University of Cambridge researchers “harmonized” data from surveys conducted in 137 countries, which reveals that Russia’s war led citizens in the West to feel greater allegiance to both the US and NATO, and brought wealthier democracies in Latin America and Eastern Europe towards a pro-American stance. But the report also identifies a zone of illiberal and undemocratic societies, stretching from East Asia through the Middle East and out towards West Africa, characterized by the exact opposite trend: populations that have steadily increased support for China, Russia, or both.
“The world has divided into liberal and illiberal spheres,” said report co-author Dr Xavier Romero-Vidal, from Cambridge’s Bennett Institute for Public Policy. “Today’s global divide does not depend as much on historic ties between nations. The strongest indicators we found for how societies across the world align geopolitically are their fundamental values, such as freedom of expression.”
Among the 1.2 billion people who inhabit the world’s liberal democracies, three-quarters (75%) now hold a negative view of China, and 87% a negative view of Russia, according to the report, published today by the University’s Centre for the Future of Democracy (CFD). Yet among the 6.3 billion who live in the world’s remaining 136 countries, the opposite is the case – with 70% of people feeling positively towards China and 66% towards Russia.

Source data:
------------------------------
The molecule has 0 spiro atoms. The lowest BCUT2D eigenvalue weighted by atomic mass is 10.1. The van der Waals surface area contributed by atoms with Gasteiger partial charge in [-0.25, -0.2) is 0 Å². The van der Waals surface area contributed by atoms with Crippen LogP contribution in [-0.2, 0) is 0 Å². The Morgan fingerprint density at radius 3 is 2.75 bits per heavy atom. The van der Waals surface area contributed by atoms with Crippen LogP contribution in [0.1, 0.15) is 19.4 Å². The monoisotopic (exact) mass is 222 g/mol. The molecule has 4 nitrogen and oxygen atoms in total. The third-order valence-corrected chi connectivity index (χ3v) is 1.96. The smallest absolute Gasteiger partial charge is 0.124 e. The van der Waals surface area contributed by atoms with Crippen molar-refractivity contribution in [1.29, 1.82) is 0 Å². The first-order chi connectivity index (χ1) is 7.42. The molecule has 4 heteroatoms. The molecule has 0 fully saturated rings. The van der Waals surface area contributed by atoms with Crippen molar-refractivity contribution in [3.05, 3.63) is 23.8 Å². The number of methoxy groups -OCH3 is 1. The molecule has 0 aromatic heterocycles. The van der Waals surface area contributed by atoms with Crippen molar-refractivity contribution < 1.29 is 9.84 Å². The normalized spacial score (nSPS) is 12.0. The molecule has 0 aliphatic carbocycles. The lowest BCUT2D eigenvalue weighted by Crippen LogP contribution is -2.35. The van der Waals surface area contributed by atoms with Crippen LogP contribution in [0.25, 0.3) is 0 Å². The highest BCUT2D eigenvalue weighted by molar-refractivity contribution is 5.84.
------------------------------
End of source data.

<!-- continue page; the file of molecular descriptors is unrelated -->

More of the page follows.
Maritime vs Eurasian Bloc
- On one side of the new divide are what researchers call the “maritime alliance”, with principles based in free flows of trade and ideas, and the protection of individual rights. These countries include much of Europe and more stable parts of the Americas and Australasia. Their lodestar is still primarily the US, despite the disturbance of the Trump presidency.
- The opposing cluster is centered on a “Eurasian Bloc” anchored by China and Russia, with links across the continent to Central Asia, Iran and the Arab Middle East, as well as large parts of Africa and Southeast Asia.
Researchers say that some comparisons to the Cold War era still hold, as this latter group is broadly united in a rejection of “western modernity” and liberal values.
“High-income democracies have become steadily more secular and receptive to minority rights, but the rest of the world has not,” said CFD’s Roberto Foa, a contributor to the National Endowment for Democracy’s Journal of Democracy. “Autocrats such as Putin have taken the opportunity to present themselves as defenders of what they call ‘traditional’ values against a perceived threat of western liberalism.”